What’s the difference between good customer service and bad customer service? Jim reveals the 1 thing that really makes a difference.
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You find out a lot of things when you only have the use of one arm.
Take plane travel. Some things are good, like getting to board early (with the executive platinum crew and the Octo-mom toting a crew of toddlers). It’s like traveling first-class at an economy price.
But some things are not so good. Like getting denied the request to sit in the roomier exit row, specifically because I only have the use of one arm and couldn’t open the door (they ignored my request/joke that my other arm is now REALLY strong).
Oh, and some other things too, like brushing your teeth, opening a cereal box, tying shoes or buttoning buttons.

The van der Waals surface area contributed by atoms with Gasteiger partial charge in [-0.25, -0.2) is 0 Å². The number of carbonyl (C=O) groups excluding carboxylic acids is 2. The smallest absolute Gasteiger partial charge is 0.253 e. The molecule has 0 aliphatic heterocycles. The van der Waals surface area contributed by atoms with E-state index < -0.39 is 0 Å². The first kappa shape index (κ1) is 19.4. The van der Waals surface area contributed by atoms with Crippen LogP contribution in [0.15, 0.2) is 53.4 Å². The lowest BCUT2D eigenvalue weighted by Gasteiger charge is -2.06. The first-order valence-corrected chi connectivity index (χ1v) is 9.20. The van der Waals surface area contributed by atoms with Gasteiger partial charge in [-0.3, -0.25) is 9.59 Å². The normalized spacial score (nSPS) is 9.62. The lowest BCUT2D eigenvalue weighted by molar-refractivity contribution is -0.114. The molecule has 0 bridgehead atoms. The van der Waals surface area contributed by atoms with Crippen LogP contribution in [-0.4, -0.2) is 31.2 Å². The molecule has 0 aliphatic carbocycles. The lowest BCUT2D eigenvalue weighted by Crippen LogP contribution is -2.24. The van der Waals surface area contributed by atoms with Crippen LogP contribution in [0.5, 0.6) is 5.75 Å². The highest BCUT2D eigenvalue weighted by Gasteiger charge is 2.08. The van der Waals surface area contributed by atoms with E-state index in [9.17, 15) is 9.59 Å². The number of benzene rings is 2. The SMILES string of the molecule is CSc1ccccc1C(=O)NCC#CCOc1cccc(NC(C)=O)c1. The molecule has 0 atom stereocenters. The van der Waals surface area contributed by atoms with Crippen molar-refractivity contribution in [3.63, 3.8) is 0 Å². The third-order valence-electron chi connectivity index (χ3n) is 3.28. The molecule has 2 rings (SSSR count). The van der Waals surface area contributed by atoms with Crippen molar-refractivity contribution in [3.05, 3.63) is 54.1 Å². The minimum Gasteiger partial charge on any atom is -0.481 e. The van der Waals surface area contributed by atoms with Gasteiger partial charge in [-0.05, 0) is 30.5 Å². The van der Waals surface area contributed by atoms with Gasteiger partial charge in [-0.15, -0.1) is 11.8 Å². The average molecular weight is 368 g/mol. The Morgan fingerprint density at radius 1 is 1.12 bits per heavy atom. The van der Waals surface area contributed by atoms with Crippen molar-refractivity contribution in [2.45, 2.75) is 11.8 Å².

> It means you have to rely on others more.
> You have to be more humble.
> You need to ask people for assistance.
And what I’ve learned is that these situations bring about a heightened sense of customer service, and really give employees a chance to shine — or to fail miserably.
In this week’s podcast, I take you through five quick scenarios, and point out how the key employee interaction succeeded or failed (you can guess which ones went well or not):
1) On an American Airlines flight
2) At a Banana Republic retail store
3) Online shopping
4) Dining at a restaurant
5) Having lunch in a city park
In the end, I give you the one simple thing — you can teach your employees, build into a website, or start to do in your own life or personal business — that will make the difference between a good customer service experience and a bad one.
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